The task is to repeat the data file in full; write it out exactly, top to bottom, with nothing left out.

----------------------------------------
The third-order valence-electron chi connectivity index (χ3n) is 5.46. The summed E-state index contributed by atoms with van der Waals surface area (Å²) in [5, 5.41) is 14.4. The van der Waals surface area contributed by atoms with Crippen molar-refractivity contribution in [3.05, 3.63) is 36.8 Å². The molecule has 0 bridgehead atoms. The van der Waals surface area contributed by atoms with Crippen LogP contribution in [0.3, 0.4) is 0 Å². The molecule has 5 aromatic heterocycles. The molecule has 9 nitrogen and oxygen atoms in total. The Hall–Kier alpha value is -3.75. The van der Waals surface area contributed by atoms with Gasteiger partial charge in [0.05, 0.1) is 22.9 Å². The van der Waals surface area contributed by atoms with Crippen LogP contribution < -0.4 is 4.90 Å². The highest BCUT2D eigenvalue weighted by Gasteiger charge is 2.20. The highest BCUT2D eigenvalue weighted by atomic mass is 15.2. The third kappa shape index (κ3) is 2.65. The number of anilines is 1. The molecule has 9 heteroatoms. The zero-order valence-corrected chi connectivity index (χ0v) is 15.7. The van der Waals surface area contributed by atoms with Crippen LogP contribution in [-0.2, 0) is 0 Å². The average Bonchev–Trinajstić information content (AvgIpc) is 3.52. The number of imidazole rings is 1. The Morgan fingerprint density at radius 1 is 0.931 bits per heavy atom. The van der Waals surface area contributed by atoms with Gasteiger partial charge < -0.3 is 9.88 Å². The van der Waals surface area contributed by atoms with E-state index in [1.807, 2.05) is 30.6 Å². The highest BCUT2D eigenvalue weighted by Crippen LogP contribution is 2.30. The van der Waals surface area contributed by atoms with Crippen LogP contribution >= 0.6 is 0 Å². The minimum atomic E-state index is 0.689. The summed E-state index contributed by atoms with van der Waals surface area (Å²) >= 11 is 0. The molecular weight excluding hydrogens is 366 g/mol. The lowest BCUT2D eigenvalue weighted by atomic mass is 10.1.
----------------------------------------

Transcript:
The third-order valence-electron chi connectivity index (χ3n) is 5.46. The summed E-state index contributed by atoms with van der Waals surface area (Å²) in [5, 5.41) is 14.4. The van der Waals surface area contributed by atoms with Crippen molar-refractivity contribution in [3.05, 3.63) is 36.8 Å². The molecule has 0 bridgehead atoms. The van der Waals surface area contributed by atoms with Crippen LogP contribution in [0.3, 0.4) is 0 Å². The molecule has 5 aromatic heterocycles. The molecule has 9 nitrogen and oxygen atoms in total. The Hall–Kier alpha value is -3.75. The van der Waals surface area contributed by atoms with Gasteiger partial charge in [0.05, 0.1) is 22.9 Å². The van der Waals surface area contributed by atoms with Crippen LogP contribution < -0.4 is 4.90 Å². The highest BCUT2D eigenvalue weighted by Gasteiger charge is 2.20. The highest BCUT2D eigenvalue weighted by atomic mass is 15.2. The third kappa shape index (κ3) is 2.65. The number of anilines is 1. The molecule has 9 heteroatoms. The zero-order valence-corrected chi connectivity index (χ0v) is 15.7. The van der Waals surface area contributed by atoms with Crippen LogP contribution in [-0.2, 0) is 0 Å². The average Bonchev–Trinajstić information content (AvgIpc) is 3.52. The number of imidazole rings is 1. The Morgan fingerprint density at radius 1 is 0.931 bits per heavy atom. The van der Waals surface area contributed by atoms with Gasteiger partial charge < -0.3 is 9.88 Å². The van der Waals surface area contributed by atoms with E-state index in [1.807, 2.05) is 30.6 Å². The highest BCUT2D eigenvalue weighted by Crippen LogP contribution is 2.30. The van der Waals surface area contributed by atoms with Crippen LogP contribution >= 0.6 is 0 Å². The minimum atomic E-state index is 0.689. The summed E-state index contributed by atoms with van der Waals surface area (Å²) >= 11 is 0. The molecular weight excluding hydrogens is 366 g/mol. The lowest BCUT2D eigenvalue weighted by atomic mass is 10.1.